large image

Trusted Reviews is supported by its audience. If you purchase through links on our site, we may earn a commission. Learn more.

BBC wants TV licence to extend to BBC iPlayer on demand content

The BBC believes the TV licence fee should extend to include all BBC iPlayer content in the future.

BBC Director General Lord Tony Hall explained the broadcaster’s belief that the licence fee should be “modernised” in a speech at the Oxford Media Convention.

Hall outlined that the licence fee should take account of the way we consume TV content in the digital age on our smartphones, tablets, consoles and computers.

“One of the advantages of the licence fee is that it’s flexible and has adapted over the years,” said Lord Hall. “When and how best to take the next step is, of course, a matter for the government.”

“Our view is that there is room for modernisation so that the fee applies to the consumption of BBC TV programmes, whether live on BBC 1 or on-demand via the iPlayer or other services.”

An estimated 500,000 UK homes – around 2 per cent – only consume on-demand TV without the need for a TV license, compared to those who watch live programming.

“Around 90 per cent of all television viewing is still live. Well under 2 per cent of households consume only on-demand TV content. And this number is growing only slowly. Funding by licence fee therefore remains practical and sustainable.”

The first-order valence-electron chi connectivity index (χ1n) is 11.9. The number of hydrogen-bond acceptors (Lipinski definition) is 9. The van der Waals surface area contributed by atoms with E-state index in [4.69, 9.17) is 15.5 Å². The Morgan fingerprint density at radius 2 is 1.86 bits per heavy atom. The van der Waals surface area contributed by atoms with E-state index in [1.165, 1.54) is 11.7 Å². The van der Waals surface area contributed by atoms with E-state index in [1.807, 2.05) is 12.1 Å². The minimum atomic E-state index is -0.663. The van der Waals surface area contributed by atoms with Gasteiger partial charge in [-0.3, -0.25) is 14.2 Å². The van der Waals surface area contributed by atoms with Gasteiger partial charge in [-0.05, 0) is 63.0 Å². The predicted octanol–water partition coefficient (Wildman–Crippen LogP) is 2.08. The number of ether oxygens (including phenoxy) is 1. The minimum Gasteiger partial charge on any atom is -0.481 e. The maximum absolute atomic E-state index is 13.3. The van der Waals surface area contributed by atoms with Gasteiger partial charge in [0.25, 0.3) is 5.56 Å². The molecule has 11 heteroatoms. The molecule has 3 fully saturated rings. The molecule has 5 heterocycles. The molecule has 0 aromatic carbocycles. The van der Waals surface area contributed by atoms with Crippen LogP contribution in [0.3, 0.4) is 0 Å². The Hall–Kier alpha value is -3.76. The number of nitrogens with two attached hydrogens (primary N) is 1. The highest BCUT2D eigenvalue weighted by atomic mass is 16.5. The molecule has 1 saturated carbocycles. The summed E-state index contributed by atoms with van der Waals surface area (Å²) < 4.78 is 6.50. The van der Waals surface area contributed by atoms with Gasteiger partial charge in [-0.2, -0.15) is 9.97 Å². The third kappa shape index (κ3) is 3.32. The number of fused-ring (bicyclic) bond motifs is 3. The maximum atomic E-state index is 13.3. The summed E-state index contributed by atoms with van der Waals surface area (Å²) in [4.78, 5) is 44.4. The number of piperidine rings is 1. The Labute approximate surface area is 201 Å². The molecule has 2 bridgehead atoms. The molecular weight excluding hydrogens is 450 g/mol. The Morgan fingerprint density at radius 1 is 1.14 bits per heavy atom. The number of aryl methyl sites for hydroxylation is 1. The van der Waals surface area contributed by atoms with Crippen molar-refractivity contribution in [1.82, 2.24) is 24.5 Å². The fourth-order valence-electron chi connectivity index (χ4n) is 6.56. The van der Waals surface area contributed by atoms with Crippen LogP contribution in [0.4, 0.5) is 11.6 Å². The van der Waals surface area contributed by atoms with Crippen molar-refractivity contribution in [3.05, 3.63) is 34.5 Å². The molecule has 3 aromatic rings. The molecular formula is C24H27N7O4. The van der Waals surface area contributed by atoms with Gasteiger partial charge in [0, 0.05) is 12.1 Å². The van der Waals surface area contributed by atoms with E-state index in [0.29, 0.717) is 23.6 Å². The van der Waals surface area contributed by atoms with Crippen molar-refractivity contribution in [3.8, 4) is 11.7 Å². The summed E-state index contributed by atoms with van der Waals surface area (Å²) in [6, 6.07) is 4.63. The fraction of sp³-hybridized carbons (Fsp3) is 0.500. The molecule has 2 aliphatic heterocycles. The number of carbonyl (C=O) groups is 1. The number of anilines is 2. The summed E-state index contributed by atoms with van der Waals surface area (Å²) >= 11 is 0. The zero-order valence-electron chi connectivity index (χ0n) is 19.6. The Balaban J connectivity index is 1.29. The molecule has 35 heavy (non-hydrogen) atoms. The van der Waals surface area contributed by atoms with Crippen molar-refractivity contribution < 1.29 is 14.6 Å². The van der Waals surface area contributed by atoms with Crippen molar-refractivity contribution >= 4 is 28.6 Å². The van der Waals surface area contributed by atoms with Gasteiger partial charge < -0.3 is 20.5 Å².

If the BBC was to close the iPlayer loophole, it would gain an estimated additional £72 million in budget, so it’s not too hard to see why the BBC is keen to make such a move.

He added that the licence fee change is “not a compromise, least-bad option. It underpins the success of the BBC.”

A TV licence extension would require government approval.

It wouldn’t be out of the question to see such a TV licence change modified to also extend to on-demand content from other broadcasters like ITV, Channel Four or Channel Five.

Read more: Best TVs 2014
Via: Guardian

Why trust our journalism?

Founded in 2004, Trusted Reviews exists to give our readers thorough, unbiased and independent advice on what to buy.

Today, we have millions of users a month from around the world, and assess more than 1,000 products a year.

author icon

Editorial independence

Editorial independence means being able to give an unbiased verdict about a product or company, with the avoidance of conflicts of interest. To ensure this is possible, every member of the editorial staff follows a clear code of conduct.

author icon

Professional conduct

We also expect our journalists to follow clear ethical standards in their work. Our staff members must strive for honesty and accuracy in everything they do. We follow the IPSO Editors’ code of practice to underpin these standards.